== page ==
If the events of the summer months tell us anything, it is surely that all of the participants in this "agreement" have nothing but contempt for ordinary people (and indeed for democracy). We've had ongoing intimidation of working class communities in the form of punishment beatings and "exclusion orders". (This of course is nothing new, but the media appear to have been in need of a sensational story in late August). On the other hand we've witnessed yet again brutal attacks by the RUC on peaceful protestors on the Lower Ormeau Road as they cleared the way for Orange bigots to strut their stuff through nationalist areas in their usual intimidatory manner.
Mitchell's "review" is aimed at finding a way to allow Sinn Fein and the Ulster Unionists to get into government together, without either losing face. Mind you if you had fallen asleep for the last twenty years and woken up on Thursday 15th July, you would surely have wondered what momentous changes had taken place in Northern politics. The Ulster Unionist Party boycotting the Assembly in Stormont and senior members of Sinn Féin accepting positions in Her Majesty's Government for "Northern Ireland". Surely it couldn't really be happening??
Very quickly, however, you would have realised that the more things change, they more they stay the same. Within half an hour the "greening of Stormont" - which saw an Executive nominated which consisted solely of nationalists and republicans - was over. The Sinn Féin ministers didn't even get time to cast a longing eye over the Ministerial Merc.
So what was it all about? And does it spell the end of the so-called "peace process"? In answer to the first question, it seems that Trimble -as leader of the Ulster Unionist Party - is caught between a rock and a hard place. Personally, he is hungry for power and will share power with anyone if it means an important position (and of course a nice salary) for himself.
However there are elements in his party who - to put in bluntly - don't want a Catholic about the place, never mind serving alongside them in government. And for the moment these are the people in the ascendancy, and the whole row about "decommissioning" is simply an excuse to cover up their sectarian posturing.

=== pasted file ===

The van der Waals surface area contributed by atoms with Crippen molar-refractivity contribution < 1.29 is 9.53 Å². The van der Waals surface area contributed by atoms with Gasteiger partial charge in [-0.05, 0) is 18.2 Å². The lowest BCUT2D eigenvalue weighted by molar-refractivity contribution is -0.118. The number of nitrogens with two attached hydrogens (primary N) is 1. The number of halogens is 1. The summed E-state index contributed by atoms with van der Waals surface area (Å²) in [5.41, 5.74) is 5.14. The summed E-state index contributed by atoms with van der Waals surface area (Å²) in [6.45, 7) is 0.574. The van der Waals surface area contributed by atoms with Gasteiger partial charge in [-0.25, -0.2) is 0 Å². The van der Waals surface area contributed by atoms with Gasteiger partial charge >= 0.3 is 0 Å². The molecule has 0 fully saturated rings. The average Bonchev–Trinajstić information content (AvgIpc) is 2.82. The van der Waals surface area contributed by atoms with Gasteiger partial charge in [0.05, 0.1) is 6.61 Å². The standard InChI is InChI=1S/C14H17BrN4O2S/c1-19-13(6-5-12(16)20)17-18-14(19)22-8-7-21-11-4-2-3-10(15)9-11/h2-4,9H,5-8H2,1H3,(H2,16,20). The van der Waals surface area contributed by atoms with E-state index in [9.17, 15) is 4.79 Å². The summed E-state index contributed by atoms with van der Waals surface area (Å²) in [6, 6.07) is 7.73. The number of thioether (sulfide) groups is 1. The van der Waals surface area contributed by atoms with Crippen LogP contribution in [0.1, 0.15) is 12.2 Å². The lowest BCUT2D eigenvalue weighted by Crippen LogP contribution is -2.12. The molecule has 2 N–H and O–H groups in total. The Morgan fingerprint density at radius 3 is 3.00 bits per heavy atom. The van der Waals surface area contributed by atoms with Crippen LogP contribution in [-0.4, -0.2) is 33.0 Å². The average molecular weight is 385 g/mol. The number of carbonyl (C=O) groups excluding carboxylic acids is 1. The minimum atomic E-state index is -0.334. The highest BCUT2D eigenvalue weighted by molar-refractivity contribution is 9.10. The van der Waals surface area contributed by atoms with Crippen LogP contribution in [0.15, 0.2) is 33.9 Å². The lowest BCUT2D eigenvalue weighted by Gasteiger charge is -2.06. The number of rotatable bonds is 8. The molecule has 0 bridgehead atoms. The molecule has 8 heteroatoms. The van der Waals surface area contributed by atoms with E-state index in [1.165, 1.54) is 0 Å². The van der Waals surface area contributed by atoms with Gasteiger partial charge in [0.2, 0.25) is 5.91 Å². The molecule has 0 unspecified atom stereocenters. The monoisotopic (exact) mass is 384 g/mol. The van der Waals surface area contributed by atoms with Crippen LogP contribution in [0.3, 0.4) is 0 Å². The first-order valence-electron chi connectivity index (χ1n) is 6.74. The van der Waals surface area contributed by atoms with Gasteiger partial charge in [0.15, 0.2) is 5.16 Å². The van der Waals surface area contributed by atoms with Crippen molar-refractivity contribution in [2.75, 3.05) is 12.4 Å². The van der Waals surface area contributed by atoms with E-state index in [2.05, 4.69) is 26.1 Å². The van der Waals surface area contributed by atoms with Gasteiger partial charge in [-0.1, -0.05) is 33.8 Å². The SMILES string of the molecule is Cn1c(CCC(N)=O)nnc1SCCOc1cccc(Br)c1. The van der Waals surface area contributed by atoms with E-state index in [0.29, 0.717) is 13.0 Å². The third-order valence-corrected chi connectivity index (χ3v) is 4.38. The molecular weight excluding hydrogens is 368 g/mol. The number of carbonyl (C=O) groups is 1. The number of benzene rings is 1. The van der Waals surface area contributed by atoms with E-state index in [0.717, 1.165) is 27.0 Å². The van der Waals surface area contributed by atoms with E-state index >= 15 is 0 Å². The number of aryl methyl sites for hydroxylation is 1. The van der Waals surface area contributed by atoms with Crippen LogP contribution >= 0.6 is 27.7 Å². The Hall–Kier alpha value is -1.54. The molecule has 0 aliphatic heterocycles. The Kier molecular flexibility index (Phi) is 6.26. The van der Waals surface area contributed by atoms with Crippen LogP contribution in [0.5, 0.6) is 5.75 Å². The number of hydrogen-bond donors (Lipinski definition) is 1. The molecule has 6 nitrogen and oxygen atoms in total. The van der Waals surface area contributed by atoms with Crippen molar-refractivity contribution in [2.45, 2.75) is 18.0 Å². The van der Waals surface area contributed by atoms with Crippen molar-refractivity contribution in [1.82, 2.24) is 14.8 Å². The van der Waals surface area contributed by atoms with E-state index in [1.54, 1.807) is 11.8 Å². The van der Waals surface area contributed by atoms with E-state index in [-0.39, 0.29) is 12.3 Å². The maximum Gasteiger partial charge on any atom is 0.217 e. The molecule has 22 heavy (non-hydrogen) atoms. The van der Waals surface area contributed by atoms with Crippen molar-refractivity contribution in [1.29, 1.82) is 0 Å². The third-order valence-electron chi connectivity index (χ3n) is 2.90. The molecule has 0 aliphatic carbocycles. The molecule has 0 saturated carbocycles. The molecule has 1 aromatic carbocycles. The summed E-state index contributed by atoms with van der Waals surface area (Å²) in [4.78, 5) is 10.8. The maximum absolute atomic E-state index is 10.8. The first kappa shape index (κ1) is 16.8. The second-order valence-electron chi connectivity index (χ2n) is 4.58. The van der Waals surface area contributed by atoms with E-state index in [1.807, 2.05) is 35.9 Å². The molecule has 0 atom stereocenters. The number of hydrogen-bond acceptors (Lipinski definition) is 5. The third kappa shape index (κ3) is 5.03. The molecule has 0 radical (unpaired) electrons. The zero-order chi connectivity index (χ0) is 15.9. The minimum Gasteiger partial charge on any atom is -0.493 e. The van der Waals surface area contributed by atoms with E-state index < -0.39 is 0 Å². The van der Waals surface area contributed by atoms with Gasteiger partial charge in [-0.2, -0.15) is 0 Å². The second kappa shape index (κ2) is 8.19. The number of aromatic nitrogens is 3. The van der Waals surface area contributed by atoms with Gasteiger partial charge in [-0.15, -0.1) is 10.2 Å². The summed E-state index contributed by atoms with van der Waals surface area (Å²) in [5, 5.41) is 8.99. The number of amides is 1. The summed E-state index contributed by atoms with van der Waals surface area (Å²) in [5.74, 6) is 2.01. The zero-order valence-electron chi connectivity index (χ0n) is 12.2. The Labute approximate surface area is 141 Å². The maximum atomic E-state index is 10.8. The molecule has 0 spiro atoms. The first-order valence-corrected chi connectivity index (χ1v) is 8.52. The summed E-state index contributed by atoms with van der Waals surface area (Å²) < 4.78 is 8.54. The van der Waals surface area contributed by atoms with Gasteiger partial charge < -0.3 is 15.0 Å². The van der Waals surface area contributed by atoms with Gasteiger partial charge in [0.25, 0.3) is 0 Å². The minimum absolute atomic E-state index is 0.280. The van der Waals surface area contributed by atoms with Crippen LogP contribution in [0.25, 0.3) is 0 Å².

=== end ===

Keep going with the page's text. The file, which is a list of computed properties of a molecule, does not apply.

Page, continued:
As for Sinn Féin, their leadership too have invested a huge amount in the quest for power. Long gone is the socialist rhetoric, and great strides have been made in the quest for "respectability". Concessions that could only really have been dreamt about by the unionists have been made and there is no doubt that as far as the IRA is concerned the war is over.
As for the 'peace process' itself, while the events of mid-July may have been a setback, the process itself will continue and - sooner or later - an Executive will be formed. Meanwhile, the people of the Garvaghy Road and other areas will continue to be subjected to sectarian marches and harassment. The growth in poverty and homelessness will continue and the standard of living for working class people in the 6-counties will continue to lag behind the rest of the so-called 'United Kingdom'.
The farce enacted at Stormont on July 15th may have provided us all with a bit of light entertainment, but it was entirely predictable that farce of some sort was on the way ever since the signing of the 'Good Friday Agreement'. The agreement is predicated on the continuation of sectarianism.
Assembly members must declare themselves either unionist or nationalist in order for their votes to mean anything. In the recent European elections, Sinn Féin's main policy stance appears to have been "Catholics united", and the armalite and ballot box has been replaced with a pregnancy testing kit and a ballot box as they wait for a Catholic majority in the 6-Counties.
While the Workers Solidarity Movement welcomed the IRA and loyalist ceasefires when they were first announced, we have always argued that the peace process itself has nothing to offer the working class, north or south. We said then, and we repeat now, that if the peace holds (and there's no reason to believe it won't despite the efforts of the LVF, Orange Volunteers and the Real IRA), "the next few years will be a test of our ability to build a viable alternative to the bosses, north and south."1
We also warned in that statement: "The ending of the armed struggle cannot simply become a part of history. The issue of partition cannot be quietly dropped in the interests of winning over Protestant workers. In the short term it would be possible to build workers' unity on day to day economic issues without mentioning partition but it would be building on sand.
In the past we have seen how instances, some involving very large numbers, of working class unity have been swept away on a tide of bigotry. What is needed is a revolutionary movement, with consistent anti- imperialist policies, that is composed of workers from both Protestant and Catholic backgrounds."
Nothing has happened to alter this view. The task facing us is a huge one. Sectarianism is, if anything, even further entrenched now five years later. While the prevarication over the formation of the Executive continues, it doesn't make the task any easier. It is when we see Sinn Féin, the SDLP, the UUP and the DUP in government together - presiding over hospital closures, education cuts and the other inequities of capitalism - that it will become somewhat easier to take some of the foundation steps towards the building of that revolutionary movement.